The Stasi’s secret cameras: photos of the Berlin Wall police

The Stasi Observational School provided training for the Stasi’s operatives in disguise, photography, and trailing suspects.

Images from this period of mass surveillance by the state give us a unique look at the lives of those who fled from the East into the West and the Stasi’s activities.

The shadows with dark edges appear as an effect of the film. It is the edge of the buttonhole fabric. Observations were made with a secret camera in 1975. BStU MfS HA XVIII fo 46 Bl. 36 and 23. The BStU Stasi Records Agency Berlin.

The shadows around the edges of photographs taken with buttonhole cameras look like ghostly effects from a low-fi, groovy plastic camera. The pictures taken by buttonhole cameras are usually out of focus. This is because the photographer was rushing to capture the suspects.

In 1975, a couple was observed handing a bag to a stranger in the street.

These covert photos captured a couple trading a bag. Around 1975, suspicious suspects were observed exchanging a bag in the street. BStU MfS HA I Fo 865 Bl. 09. The BStU Stasi Records Agency Berlin.

Stasi agent took photos of the couple walking towards a car. These photos cast a suspicion over what were otherwise innocent acts. The Stasi archives do not contain any further information about this couple or the event. Many records were damaged or deleted later by the regime in order to conceal their illegal mass surveillance.

Photographing the actions makes them appear suspicious. Around 1975, suspicious suspects were observed exchanging a bag in the street. BStU MfS HA I Fo 865 Bl. 13

Escape routes

The Berlin Wall was built primarily to stop the flow of four million East Germans who fled for the West, which was more prosperous and democratic. Between 1961 and 1989, more than 5,000 people fled East Germany. Some of the methods used included jumping from windows on the border, hot air balloons, tunnels, car boots, and even an attempt to escape in the hollow belly of a model cattle.

Read more: World politics explainer: The fall of the Berlin Wall

One famous escape took place on July 29, 1965, when Heinz Holzapfel traveled with his wife and son from Leipzig to East Berlin.

The family took refuge in a building near the wall before climbing to the roof to signal to West Berlin helpers with a torch. They were then given a nylon cord tied to a heavy hammer.

The night was windy, cold, and dangerous. A pulley made of a bicycle wheel and a sling was used to fly across the wall.

Heinz, his son, and a news photographer are shown in West Berlin, demonstrating how to use the sling. The two are smiling and happy, having successfully escaped their ordeal after a year-long planning process.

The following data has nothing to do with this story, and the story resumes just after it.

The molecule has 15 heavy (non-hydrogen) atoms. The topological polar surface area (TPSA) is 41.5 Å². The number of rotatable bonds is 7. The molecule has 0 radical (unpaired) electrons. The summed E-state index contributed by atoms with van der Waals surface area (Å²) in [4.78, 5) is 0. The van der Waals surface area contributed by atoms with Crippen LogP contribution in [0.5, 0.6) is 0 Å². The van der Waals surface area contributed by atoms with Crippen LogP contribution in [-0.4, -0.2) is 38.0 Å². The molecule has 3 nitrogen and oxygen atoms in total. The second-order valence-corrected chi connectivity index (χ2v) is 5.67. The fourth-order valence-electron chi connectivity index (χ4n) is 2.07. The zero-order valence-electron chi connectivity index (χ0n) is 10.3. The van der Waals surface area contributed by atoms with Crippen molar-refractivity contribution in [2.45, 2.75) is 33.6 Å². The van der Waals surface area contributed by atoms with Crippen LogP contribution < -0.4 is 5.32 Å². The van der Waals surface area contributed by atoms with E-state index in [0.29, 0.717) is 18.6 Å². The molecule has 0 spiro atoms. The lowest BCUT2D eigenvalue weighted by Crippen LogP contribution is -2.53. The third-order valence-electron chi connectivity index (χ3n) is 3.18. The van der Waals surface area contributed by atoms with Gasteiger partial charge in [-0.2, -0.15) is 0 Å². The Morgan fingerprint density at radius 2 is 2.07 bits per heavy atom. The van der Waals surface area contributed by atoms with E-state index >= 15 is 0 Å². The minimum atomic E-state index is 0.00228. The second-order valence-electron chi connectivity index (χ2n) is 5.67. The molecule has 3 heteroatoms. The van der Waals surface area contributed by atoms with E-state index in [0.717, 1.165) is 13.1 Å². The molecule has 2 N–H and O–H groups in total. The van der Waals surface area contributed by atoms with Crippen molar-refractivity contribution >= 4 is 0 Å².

The escape harness was used by the Holzapfels to cross the wall. Photographed for a newspaper story on the escape. Anonymous: Refugees in the GDR. Flight of the Family Holzapfel into the West, 1965

Surveillance of the wall

Stasi agents followed suspected defectors with the goal of arresting them and preventing their escape. Officers set up an observation post in Kreuzberg between July and August 1962. Indicators had reported that a tunnel was being dug from within the restaurant to under the wall.

Officers created detailed reports on each person who entered and exited the building. They included hair color, gender, height, and clothing. Also, they noted when they arrived and went, as well as if they were walking or driving.

Photographs are included in the notes. Some look like movie stills. Some are badly shot as if they were in a rush to capture the moment.

Photographs of suspected defectors meeting with friends in a vehicle. Observation near a Berlin checkpoint of an escape attempt, August 26, 1962. BStU MfS HA I 13255, Bild 0123 8. Courtesy of the BStU Stasi Records Agency Berlin.

Stasi agents were busy taking photos in August. They suspected that an escape attempt was imminent. Several characters, deemed suspicious because they were near a checkpoint, were meeting up with friends in a vehicle (many escape attempts were made by cars ramming each other or driving underneath checkpoint barriers) while others watched from a nearby rooftop.

This may have been an act of diversion. For unknown reasons, the tunnel and attempted escape were abandoned, and the Stasi failed to make any arrests.

History records painful memories.

After a series of revolutions in Eastern Europe, citizens stormed East German Ministry for State Security offices in late 1989. On November 9, 1989, the fall of the Berlin Wall marked the end of post-war Germany and the division.

Now, individuals who are under surveillance or imprisonment can access their Stasi files. These files can contain photographs and evidence from informers who were family members or spouses.

The public can now access files like this one, which shows the successful escape of the Thomas Family from a tunnel on May 7, 1962. This includes individuals who are under surveillance. Stasi Records Agency, Berlin, BStU MfS HA I 3278 S. 0181

Vera Iburg is a member of the archives and told Der Spiegel, “It makes you despair about the evil lies people would tell. And at the weakness in human nature.”

These photographs are now viewed as aesthetic artifacts and as evidence of mass surveillance, but they still have a painful resonance with the victims.

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